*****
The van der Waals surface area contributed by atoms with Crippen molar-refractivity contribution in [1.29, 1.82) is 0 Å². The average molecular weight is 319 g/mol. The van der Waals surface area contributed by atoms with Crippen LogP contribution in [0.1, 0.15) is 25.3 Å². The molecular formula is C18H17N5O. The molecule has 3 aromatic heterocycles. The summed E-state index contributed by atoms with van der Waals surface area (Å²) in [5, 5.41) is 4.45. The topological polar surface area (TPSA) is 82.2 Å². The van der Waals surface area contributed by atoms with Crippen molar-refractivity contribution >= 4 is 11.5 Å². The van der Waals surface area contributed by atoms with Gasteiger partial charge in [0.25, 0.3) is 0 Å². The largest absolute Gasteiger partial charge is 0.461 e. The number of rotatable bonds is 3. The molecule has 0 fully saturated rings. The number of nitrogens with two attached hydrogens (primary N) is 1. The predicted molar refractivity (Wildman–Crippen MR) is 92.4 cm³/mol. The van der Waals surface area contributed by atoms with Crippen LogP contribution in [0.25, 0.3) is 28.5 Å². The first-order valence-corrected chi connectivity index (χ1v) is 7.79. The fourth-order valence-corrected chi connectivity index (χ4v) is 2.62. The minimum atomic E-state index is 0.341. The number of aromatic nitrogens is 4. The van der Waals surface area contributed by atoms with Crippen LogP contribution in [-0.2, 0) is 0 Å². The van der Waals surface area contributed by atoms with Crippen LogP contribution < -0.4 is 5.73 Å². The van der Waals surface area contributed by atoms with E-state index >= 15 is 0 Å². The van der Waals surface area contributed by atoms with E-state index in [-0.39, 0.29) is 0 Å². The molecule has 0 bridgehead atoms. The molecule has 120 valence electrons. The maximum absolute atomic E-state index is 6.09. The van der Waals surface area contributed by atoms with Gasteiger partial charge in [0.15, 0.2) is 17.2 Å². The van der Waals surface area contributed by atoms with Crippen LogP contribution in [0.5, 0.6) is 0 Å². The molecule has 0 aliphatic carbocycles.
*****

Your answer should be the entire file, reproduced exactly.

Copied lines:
The van der Waals surface area contributed by atoms with Crippen molar-refractivity contribution in [1.29, 1.82) is 0 Å². The average molecular weight is 319 g/mol. The van der Waals surface area contributed by atoms with Crippen LogP contribution in [0.1, 0.15) is 25.3 Å². The molecular formula is C18H17N5O. The molecule has 3 aromatic heterocycles. The summed E-state index contributed by atoms with van der Waals surface area (Å²) in [5, 5.41) is 4.45. The topological polar surface area (TPSA) is 82.2 Å². The van der Waals surface area contributed by atoms with Crippen molar-refractivity contribution >= 4 is 11.5 Å². The van der Waals surface area contributed by atoms with Gasteiger partial charge in [0.25, 0.3) is 0 Å². The largest absolute Gasteiger partial charge is 0.461 e. The number of rotatable bonds is 3. The molecule has 0 fully saturated rings. The number of nitrogens with two attached hydrogens (primary N) is 1. The predicted molar refractivity (Wildman–Crippen MR) is 92.4 cm³/mol. The van der Waals surface area contributed by atoms with Crippen LogP contribution in [0.25, 0.3) is 28.5 Å². The first-order valence-corrected chi connectivity index (χ1v) is 7.79. The fourth-order valence-corrected chi connectivity index (χ4v) is 2.62. The minimum atomic E-state index is 0.341. The number of aromatic nitrogens is 4. The van der Waals surface area contributed by atoms with Crippen LogP contribution in [-0.2, 0) is 0 Å². The van der Waals surface area contributed by atoms with Crippen LogP contribution < -0.4 is 5.73 Å². The van der Waals surface area contributed by atoms with E-state index >= 15 is 0 Å². The van der Waals surface area contributed by atoms with E-state index in [-0.39, 0.29) is 0 Å². The molecule has 0 bridgehead atoms. The molecule has 120 valence electrons. The maximum absolute atomic E-state index is 6.09. The van der Waals surface area contributed by atoms with Gasteiger partial charge in [0.15, 0.2) is 17.2 Å². The van der Waals surface area contributed by atoms with Crippen LogP contribution in [0.5, 0.6) is 0 Å². The molecule has 0 aliphatic carbocycles.